Harricy History, Family Crest & Coats of Arms

The name Harricy reached English shores for the first time with the ancestors of the Harricy family as they migrated following the Norman Conquest of 1066. The Harricy family lived in D'Hercé or D'Héricy, in the Mayenne region of France. [1]

Early Origins of the Harricy family

The surname Harricy was first found in Nottinghamshire, where Ivo Fitz Hercie was Viscount of Nottingham before 1130. Hugue d'Hericy, the first ancestor of this name, was recorded as "Companion in Arms of the Conqueror" at the Battle of Hastings in the Battle Abbey Rolls, establishing one of the oldest and most distinguished North Country families. [2]

Another source notes that Pillerton Hercy in Warwickshire was named from Hugh de Hercy, to whom it was granted by King John. [1]

"In the reign of Henry, Malveysin de Hercy, doubtless a descendant of the Hersey, of the Battle Roll, was Constable of Tykhill. He acquired by his marriage with Theophania, daughter and coheir of Gilbert de Arches, the estate of Grove, Nottinghamshire and became ancestor of the Hercys of that place ; and also of the Hercys of Cruchfleld, Berkshire, now represented by John Hercy, Esq. of Cruchfield." [3]

"Gilbert de Waseville possessed Nether Pillerton in Richard I.'s time, and by committing a felony forfeited his whole estate, which the King bestowed upon Hugh de Hercy and left John his son and heir in ward of Thomas Basset in 13 John. From which John descended John de Hercy who is 7 Edward I. held this manor. " [1]

As a forename, Urse d'Abetot (fl. 1086), was Sheriff of Worcestershire and derived his name from St. Jean d'Abbetot, near Tancarville. "He appears in 'Domesday' as a tenant-in-chief in the counties of Gloucester, Worcester, Hereford, and Warwick, being also styled in it 'Urso de Wirecestre' from his office as Sheriff of Worcestershire. " [4]

Further to the south in the parish of Ruan Major, Cornwall, we found this interesting note about the family: "the manor of Erisey is partly in this parish and partly in Grade; and Erisey House is so situated as to have part of its buildings in each of these parishes. The manor house, which was the seat of the Eriseys for many generations, was rebuilt about the year 1620. This has for some considerable time been occupied by a farmer. The family of Erisey became extinct in the male line, about the year 1722; when this property passed in marriage with an heiress to Colonel John West." [5]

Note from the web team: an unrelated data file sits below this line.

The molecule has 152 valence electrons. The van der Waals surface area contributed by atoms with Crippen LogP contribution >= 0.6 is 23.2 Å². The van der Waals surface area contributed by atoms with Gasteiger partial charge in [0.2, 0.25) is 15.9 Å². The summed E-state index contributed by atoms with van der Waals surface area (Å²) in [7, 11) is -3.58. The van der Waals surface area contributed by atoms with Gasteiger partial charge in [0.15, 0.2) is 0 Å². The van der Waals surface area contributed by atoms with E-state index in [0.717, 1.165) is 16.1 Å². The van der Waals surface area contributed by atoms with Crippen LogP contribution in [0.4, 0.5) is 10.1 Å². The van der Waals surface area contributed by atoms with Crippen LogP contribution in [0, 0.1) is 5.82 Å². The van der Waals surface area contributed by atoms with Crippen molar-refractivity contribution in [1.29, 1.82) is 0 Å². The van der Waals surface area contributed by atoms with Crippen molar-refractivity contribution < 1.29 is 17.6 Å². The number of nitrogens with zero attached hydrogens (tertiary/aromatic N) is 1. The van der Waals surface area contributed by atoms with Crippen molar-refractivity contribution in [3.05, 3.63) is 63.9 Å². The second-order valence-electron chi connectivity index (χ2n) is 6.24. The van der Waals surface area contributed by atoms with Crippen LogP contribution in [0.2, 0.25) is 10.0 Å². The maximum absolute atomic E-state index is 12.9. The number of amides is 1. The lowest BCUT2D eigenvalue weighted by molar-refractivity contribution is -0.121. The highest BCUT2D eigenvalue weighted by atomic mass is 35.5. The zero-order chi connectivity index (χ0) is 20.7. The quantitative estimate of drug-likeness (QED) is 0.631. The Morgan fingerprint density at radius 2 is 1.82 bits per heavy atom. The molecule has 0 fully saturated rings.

Early History of the Harricy family

This web page shows only a small excerpt of our Harricy research. Another 265 words (19 lines of text) covering the years 1135, 1216, 1272, 1273, 1597, 1598, 1600, 1765, 1305, 1316, 1391, 1341, 1499, 1570, 1532, 1533, 1543, 1544, 1548, 1549, 1539, 1553, 1547, 1500 and 1521 are included under the topic Early Harricy History in all our PDF Extended History products and printed products wherever possible.

Harricy Spelling Variations

Before the advent of the printing press and the first dictionaries, the English language was not standardized. Sound was what guided spelling in the Middle Ages, so one person's name was often recorded under several variations during a single lifetime. Spelling variations were common, even among the names of the most literate people. Known variations of the Harricy family name include Hercy, Herci, Hearsey, Hearse, Hersee, Hersey, Hershey, Herse, Hershee, Hershie and many more.

Early Notables of the Harricy family (pre 1700)

Outstanding amongst the family at this time was Malveysin de Hercy, Constable of the Honour of Tykhill, who became Baron of Grove during the 13th century. Sir Hugh de Hercy and Thomas Malet were Members of Parliament for Nottinghamshire in 1305 as was Sir Hugh de Hercy and Lawrence Chaworth in 1316. Later, Sir Thomas Hercy and Sir Robert Cockfield were Members of Parliament for Nottinghamshire in 1391. Hugo de Hercy was Sheriff of Nottinghamshire, Derbyshire and the Royal Forests in 1341...
Another 81 words (6 lines of text) are included under the topic Early Harricy Notables in all our PDF Extended History products and printed products wherever possible.

Migration of the Harricy family

To escape the political and religious chaos of this era, thousands of English families began to migrate to the New World in search of land and freedom from religious and political persecution. The passage was expensive and the ships were dark, crowded, and unsafe; however, those who made the voyage safely were encountered opportunities that were not available to them in their homeland. Many of the families that reached the New World at this time went on to make important contributions to the emerging nations of the United States and Canada. Research into various historical records has revealed some of first members of the Harricy family to immigrate North America: Richard Hersey, who sailed to Virginia in 1635; Christian Hershee to Philadelphia, Pa. in 1743; David Herse to Barbados in 1745; David Hersey to Nova Scotia in 1763.



  1. ^ Cleveland, Dutchess of The Battle Abbey Roll with some Account of the Norman Lineages. London: John Murray, Abermarle Street, 1889. Print. Volume 2 of 3
  2. ^ Williams, Dr Ann. And G.H. Martin, Eds., Domesday Book A Complete Translation. London: Penguin, 1992. Print. (ISBN 0-141-00523-8)
  3. ^ Burke, John Bernard, The Roll of Battle Abbey. London: Edward Churton, 26, Holles Street, 1848, Print.
  4. ^ Smith, George (ed), Dictionary of National Biography. London: Smith, Elder & Co., 1885-1900. Print
  5. ^ Hutchins, Fortescue, The History of Cornwall, from the Earliest Records and Traditions to the Present Time. London: William Penaluna, 1824. Print


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